Monday, September 26

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The case for coaches in professions other than music and sports. Like medicine, for example:

Since I have taken on a coach, my complication rate has gone down. It’s too soon to know for sure whether that’s not random, but it seems real. I know that I’m learning again. I can’t say that every surgeon needs a coach to do his or her best work, but I’ve discovered that I do.

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Abdul Raziq, a 33-year-old warlord, is an increasingly powerful player in Afghanistan and the recipient of substantial U.S. support. He may also be the perpetrator of a civilian massacre.

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An oral history of the Upright Citizens Brigade.

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How a town of 29,000 on the Hudson River came to be “one of the most dangerous four-mile stretches in the northeastern United States.”

Sunday, September 25

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The Haqqani family, an organized crime militia dubbed the “Sopranos of the Afghanistan war,” will almost surely outlast the U.S. occupation and thus seize tremendous power after the U.S. exits.

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In 1959, a social psychologist in Michigan brought together three institutionalized patients for an experiment:

[W]hat would happen, he wondered, if he made three men meet and live closely side by side over a period of time, each of whom believed himself to be the one and only Jesus Christ?

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A visit to Walt Disney World.
The first thing I did at Walt Disney World was to take an oath not to make any smart-aleck remarks. A Disney public-relations man had told me that attitude was everything. So I placed my left hand on a seven-Adventure book of tickets to the Magic Kingdom and raised my right hand and promised that there would be no sarcasm on my lips or in my heart.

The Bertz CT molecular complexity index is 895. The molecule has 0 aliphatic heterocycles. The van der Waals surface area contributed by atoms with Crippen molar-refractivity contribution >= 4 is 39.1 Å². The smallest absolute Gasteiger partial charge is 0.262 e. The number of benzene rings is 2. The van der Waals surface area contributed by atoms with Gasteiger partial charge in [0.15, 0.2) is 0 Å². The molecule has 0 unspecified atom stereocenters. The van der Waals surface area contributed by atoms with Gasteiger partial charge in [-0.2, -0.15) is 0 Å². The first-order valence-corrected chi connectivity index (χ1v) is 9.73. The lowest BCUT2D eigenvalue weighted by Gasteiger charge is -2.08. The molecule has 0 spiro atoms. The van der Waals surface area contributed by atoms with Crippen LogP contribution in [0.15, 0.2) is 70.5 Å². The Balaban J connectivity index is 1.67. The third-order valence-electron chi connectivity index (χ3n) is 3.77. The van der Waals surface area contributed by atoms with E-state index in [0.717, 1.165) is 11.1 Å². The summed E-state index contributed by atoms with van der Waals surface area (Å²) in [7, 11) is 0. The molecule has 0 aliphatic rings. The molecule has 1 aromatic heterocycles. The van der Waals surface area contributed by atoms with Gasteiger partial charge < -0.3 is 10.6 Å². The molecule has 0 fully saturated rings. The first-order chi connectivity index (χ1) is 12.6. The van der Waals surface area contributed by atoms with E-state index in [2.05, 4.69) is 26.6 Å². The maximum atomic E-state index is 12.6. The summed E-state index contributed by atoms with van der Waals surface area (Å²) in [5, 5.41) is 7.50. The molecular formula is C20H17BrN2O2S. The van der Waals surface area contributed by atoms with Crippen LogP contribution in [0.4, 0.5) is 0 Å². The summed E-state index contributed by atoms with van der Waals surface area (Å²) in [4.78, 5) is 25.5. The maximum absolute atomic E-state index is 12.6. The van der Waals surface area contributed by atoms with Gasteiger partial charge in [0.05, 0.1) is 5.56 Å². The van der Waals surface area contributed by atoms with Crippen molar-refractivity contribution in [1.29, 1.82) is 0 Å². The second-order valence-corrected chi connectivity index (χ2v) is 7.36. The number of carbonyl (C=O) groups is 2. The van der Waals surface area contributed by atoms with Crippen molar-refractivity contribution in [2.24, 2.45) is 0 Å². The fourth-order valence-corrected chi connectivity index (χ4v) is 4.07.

Saturday, September 24

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How an Italian thug looted MGM, brought Credit Lyonnais to its knees, and made the Pope cry.
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On the life of a small-town druggist in Colorado.

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Portrait of a Chinese-American family living in New York.

Friday, September 23

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From the Econo-Lodge to the Porcupine Freedom Festival, on the campaign trail with former New Mexico governor Gary Johnson, the fringe candidate who doesn’t really seem he should be a fringe candidate.

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How mitigation specialists are changing the application of the death penalty:

In Texas, the most prominent mitigation strategist is a lawyer named Danalynn Recer, the executive director of the Gulf Region Advocacy Center. Based in Houston, GRACE has represented defendants in death-penalty cases since 2002. “The idea was to improve the way capital trials were done in Texas, to start an office that would bring the best practices from other places and put them to work here,” Recer said recently. “This is not some unknowable thing. This is not curing cancer. We know how to do this. It is possible to persuade a jury to value someone’s life.”